Did racism play a part in a controversial murder case?by Mike White
Concerns are being raised that racism played a part in the police investigation of a controversial murder case. Rex Haig was convicted in 1995 of murdering Mark Roderique, a crewman on his fishing boat, and served 10 years in jail before his conviction was quashed.
“He was ruthless. He was the man that wouldn’t have a conscience. I don’t like to say, but he’s part Asian. They seem to treat life a bit differently to the rest of us, in that life seems to be, in Asian countries – is cheap.”
Haig’s father was Chinese and arrived in New Zealand in 1928. Haig’s mother was European, and Haig was born in Dunedin in 1947. He never met his birth father. Haig was adopted at three weeks by Joyce and Vern Haig and grew up in Otago and Southland. He only visited China once, as an adult.
One of Haig’s daughters, Angela Haig-McAuliffe, says Hewett’s comments show “racism. That’s insane, just insane. It’s quite audacious, really, that he’s prepared to say those sorts of things publicly. Imagine what he says to friends and family. When people say those things – and it’s now 25 years later – they’re obviously trying to go, ‘we got the bastard and I’m really proud of that fact.’
“He’s got no idea what he’s talking about. Dad was a charmer. People would gravitate to him. He was easy-going and amazing with [my] kids. The kids just loved him.”
Haig died late last year, still fighting for compensation for the years he spent in jail. A North & South investigation (see the full story in the current issue on sale now), raises serious concerns about the witnesses who helped convict him, and the possibility crucial documents were withheld.
Haig lawyer concerned about detective's bias in other cases
Haig’s appeal lawyer, Jonathan Eaton QC, describes Hewett’s comments as “extraordinary” and says he is “flabbergasted” Hewett would make them.
“When you look back at the Haig case there’s always been a question mark as to why the police became fixated with Rex, in the face of what we considered and described as a significant body of evidence suggesting he ought not be the proper, and certainly not the sole, focus – and perhaps you’ve uncovered the answer.”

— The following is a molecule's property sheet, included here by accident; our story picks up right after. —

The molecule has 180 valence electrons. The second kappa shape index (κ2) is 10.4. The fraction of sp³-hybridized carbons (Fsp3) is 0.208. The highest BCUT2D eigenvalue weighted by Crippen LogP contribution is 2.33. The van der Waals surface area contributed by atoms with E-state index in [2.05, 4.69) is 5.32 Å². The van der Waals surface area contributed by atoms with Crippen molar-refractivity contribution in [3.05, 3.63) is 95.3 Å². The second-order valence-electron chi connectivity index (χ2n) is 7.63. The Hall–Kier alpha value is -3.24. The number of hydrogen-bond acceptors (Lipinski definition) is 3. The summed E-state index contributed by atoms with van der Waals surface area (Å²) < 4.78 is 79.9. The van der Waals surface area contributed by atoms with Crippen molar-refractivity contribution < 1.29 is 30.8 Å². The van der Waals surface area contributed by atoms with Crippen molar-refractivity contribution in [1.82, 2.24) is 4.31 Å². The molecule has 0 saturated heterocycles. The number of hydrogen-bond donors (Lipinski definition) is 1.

Eaton stresses he has no problem with experienced investigators using “a bit of gut instinct”.
“But his instinct is flawed on so many levels – putting aside the most offensive of them. To what extent did he let that shape every aspect of the investigation? And how many other people have been convicted as a result of this detective’s instinct, based on his own inherent prejudices and biases? It’s a worry, isn’t it?”
Hewett, now retired, served more than 36 years in the police, was awarded a Queen’s Service Medal for Public Service in the 2006 Queen’s Birthday Honours, and received a Commissioner’s Commendation for his service, in 2009. He is perhaps best known for the conviction of Jarrod Mangels for murdering Arrowtown woman Maureen McKinnel. Mangels was arrested 15 years after the crime thanks to advances in DNA analysis. Hewett later said he would contact two other men who had been the investigation’s prime suspects, one of whom reportedly moved back to Australia because of being wrongly suspected.
How Rex Haig's conviction came to be quashed
Rex Haig was convicted of murdering Mark Roderique at Jackson Bay in February 1994, based almost entirely on the claims of the two other crewmen, Tony Sewell, and Haig’s 18-year-old nephew, David Hogan.
Hogan had dishonesty convictions and repeatedly changed his story. Sewell was a convicted perjurer and only claimed Haig was responsible after he was arrested for being an accessory, and told by police that Hogan had accused Haig. Both men only implicated Haig after police made offers of immunity and a reward. Hogan received $13,000 and Sewell $7000 and both were granted immunity from prosecution in return for testifying against Haig. Hogan’s evidence was particularly crucial, as he claimed to have seen Haig kill Roderique.